Kieser's greatest contribution to the field is his ability to place the violence of the First World War in the context of the Ottoman reform movement. He rightly points out that the "Ottomanist" regime promoted by successive governments contained an inherent contradiction. On the one hand, the imperial government attempted to promote a new regime of equality among Muslims and non-Muslims in order to incorporate the entire Ottoman population into its reform agenda. In other words, Istanbul's declaration of Muslim and non-Muslim parity was an attempt to stave off separatist tendencies in the empire by requiring everyone to fulfill the obligations of Ottoman citizenship. However, particularly with the ascendancies of Sultan Abdülhamid II and the Young Turks, the state continued to promote the primacy of Sunni Muslims as the most favored constituency of the empire. Western missionaries exposed and exploited this contradiction by extending their services to non-Muslims and heterodoxical Muslims. While the activities of these missionaries did represent (both nationally and locally) Western imperial interests (a tangent stringently argued by Jeremy Salt), Kieser portrays American, French. and German missionaries as genuinely concerned with the welfare of non-Sunni Muslims in Eastern Anatolia. Kieser argues that missionaries were a positive force in the communities in which they resided, particularly in the realm of education and agriculture. Nevertheless, by offering alternatives that catered to Armenians, Alevis, and other groups alienated by the state's drive towards imperial consolidation, missionaries helped to foment a confrontation between non-Muslims and the Ottoman state (as well as their local Sunni allies). It is out of this confrontation that the violence of the First World War took on imperial (the deportations and executions undertaken by the Young Turks) and local (the use of Kurdish tribesmen in perpetrating the deportations and executions) dimensions.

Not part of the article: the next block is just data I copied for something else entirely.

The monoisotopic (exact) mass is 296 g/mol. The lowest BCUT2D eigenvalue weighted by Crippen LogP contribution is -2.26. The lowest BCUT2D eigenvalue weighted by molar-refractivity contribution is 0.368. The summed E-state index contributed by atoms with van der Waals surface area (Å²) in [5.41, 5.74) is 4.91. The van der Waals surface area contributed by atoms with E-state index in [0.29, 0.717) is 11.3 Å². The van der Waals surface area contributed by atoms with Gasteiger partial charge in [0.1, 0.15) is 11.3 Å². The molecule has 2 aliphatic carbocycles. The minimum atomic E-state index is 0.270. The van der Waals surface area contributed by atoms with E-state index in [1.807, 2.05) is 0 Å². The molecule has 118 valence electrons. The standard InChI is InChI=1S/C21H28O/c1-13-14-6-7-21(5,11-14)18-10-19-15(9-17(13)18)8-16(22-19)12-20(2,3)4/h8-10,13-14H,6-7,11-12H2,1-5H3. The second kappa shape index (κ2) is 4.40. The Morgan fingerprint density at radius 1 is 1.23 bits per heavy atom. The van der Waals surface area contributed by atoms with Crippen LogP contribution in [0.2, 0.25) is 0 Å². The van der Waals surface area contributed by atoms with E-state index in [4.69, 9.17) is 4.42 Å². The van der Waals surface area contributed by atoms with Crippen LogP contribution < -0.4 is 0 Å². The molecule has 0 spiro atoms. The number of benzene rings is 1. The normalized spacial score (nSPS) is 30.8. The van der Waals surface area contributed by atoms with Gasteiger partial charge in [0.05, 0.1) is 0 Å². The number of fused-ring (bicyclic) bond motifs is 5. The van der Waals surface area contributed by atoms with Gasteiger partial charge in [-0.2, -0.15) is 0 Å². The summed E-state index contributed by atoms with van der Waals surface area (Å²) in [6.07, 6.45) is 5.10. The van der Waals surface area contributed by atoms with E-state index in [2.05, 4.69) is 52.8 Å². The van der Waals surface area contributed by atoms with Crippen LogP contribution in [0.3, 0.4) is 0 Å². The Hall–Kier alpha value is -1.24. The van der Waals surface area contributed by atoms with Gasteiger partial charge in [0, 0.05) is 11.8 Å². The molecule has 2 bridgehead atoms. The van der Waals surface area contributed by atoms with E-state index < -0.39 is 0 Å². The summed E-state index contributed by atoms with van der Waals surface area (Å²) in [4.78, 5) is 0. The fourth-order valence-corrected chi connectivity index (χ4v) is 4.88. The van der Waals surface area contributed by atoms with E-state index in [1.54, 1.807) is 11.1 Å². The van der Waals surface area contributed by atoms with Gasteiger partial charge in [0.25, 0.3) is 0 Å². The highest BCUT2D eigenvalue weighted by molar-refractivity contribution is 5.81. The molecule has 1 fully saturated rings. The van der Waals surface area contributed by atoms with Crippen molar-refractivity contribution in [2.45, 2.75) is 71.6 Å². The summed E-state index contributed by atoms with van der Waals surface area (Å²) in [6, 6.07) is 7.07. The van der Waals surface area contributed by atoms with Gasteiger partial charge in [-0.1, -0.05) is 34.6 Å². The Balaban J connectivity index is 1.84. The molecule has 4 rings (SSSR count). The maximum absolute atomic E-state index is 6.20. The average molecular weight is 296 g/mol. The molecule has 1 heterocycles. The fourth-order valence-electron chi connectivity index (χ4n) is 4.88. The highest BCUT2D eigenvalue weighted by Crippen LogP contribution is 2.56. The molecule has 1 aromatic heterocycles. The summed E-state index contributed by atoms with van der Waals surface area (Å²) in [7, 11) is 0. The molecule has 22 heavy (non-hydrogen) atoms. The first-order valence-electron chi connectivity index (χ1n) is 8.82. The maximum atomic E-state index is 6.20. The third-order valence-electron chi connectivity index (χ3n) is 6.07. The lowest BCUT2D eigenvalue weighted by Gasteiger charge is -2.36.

In terms of methodology, Der verpasste Friede is an excellent balance between local and imperial history. By concentrating on such localities as Harput or Van, Kieser brings a needed degree of specificity to our understanding of the regional patchwork that is Eastern Anatolia. Through the local lens, we are able to see how Ottoman imperial policy and missionary activity distinctively shaped the interactions of the diverse populations of Eastern Anatolia (this is most interesting in the case of the alliances formed between Armenians and Alevi Kurds in the region of Dersim, outside of Harput). Kieser is able to do this through his expansive use of archival sources (including Ottoman, American, German, Italian, and French records). One can only lament that this work has yet to be translated into English so that it may reach a much wider audience. Der verpasste Friede is a critical contribution to the field of Ottoman and Middle Eastern history and an essential read for those interested in evolution of peoples of Eastern Anatolia.
. Jeremy Salt, Imperialism, Evangelism and the Ottoman Armenians, 1876-1896 (London: Frank Cass, 1993).
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Ryan Gingeras. Review of Kieser, Hans-Lukas, Der verpasste Friede: Mission, Ethnie und Staat in den Ostprovinzen der TÃ¼rkei, 1839-1938.